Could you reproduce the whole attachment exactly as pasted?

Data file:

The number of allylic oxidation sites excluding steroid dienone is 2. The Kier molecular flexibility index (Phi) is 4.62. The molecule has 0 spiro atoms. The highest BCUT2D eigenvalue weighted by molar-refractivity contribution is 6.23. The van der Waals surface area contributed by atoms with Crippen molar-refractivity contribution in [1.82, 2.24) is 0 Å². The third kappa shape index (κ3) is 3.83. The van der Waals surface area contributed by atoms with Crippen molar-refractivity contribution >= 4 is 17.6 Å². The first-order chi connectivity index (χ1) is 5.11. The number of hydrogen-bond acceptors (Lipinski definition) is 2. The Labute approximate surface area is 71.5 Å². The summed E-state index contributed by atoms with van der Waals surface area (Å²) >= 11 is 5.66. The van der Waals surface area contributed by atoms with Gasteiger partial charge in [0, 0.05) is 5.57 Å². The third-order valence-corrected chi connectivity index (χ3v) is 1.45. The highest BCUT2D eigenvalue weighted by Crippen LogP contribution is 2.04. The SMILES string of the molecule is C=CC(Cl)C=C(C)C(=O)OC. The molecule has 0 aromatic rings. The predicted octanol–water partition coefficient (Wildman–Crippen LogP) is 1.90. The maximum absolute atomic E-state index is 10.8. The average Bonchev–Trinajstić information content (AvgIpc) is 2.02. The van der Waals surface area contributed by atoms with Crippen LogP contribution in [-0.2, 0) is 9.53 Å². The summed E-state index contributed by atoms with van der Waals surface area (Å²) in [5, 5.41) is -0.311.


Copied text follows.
The number of allylic oxidation sites excluding steroid dienone is 2. The Kier molecular flexibility index (Phi) is 4.62. The molecule has 0 spiro atoms. The highest BCUT2D eigenvalue weighted by molar-refractivity contribution is 6.23. The van der Waals surface area contributed by atoms with Crippen molar-refractivity contribution in [1.82, 2.24) is 0 Å². The third kappa shape index (κ3) is 3.83. The van der Waals surface area contributed by atoms with Crippen molar-refractivity contribution >= 4 is 17.6 Å². The first-order chi connectivity index (χ1) is 5.11. The number of hydrogen-bond acceptors (Lipinski definition) is 2. The Labute approximate surface area is 71.5 Å². The summed E-state index contributed by atoms with van der Waals surface area (Å²) >= 11 is 5.66. The van der Waals surface area contributed by atoms with Gasteiger partial charge in [0, 0.05) is 5.57 Å². The third-order valence-corrected chi connectivity index (χ3v) is 1.45. The highest BCUT2D eigenvalue weighted by Crippen LogP contribution is 2.04. The SMILES string of the molecule is C=CC(Cl)C=C(C)C(=O)OC. The molecule has 0 aromatic rings. The predicted octanol–water partition coefficient (Wildman–Crippen LogP) is 1.90. The maximum absolute atomic E-state index is 10.8. The average Bonchev–Trinajstić information content (AvgIpc) is 2.02. The van der Waals surface area contributed by atoms with Crippen LogP contribution in [-0.2, 0) is 9.53 Å². The summed E-state index contributed by atoms with van der Waals surface area (Å²) in [5, 5.41) is -0.311.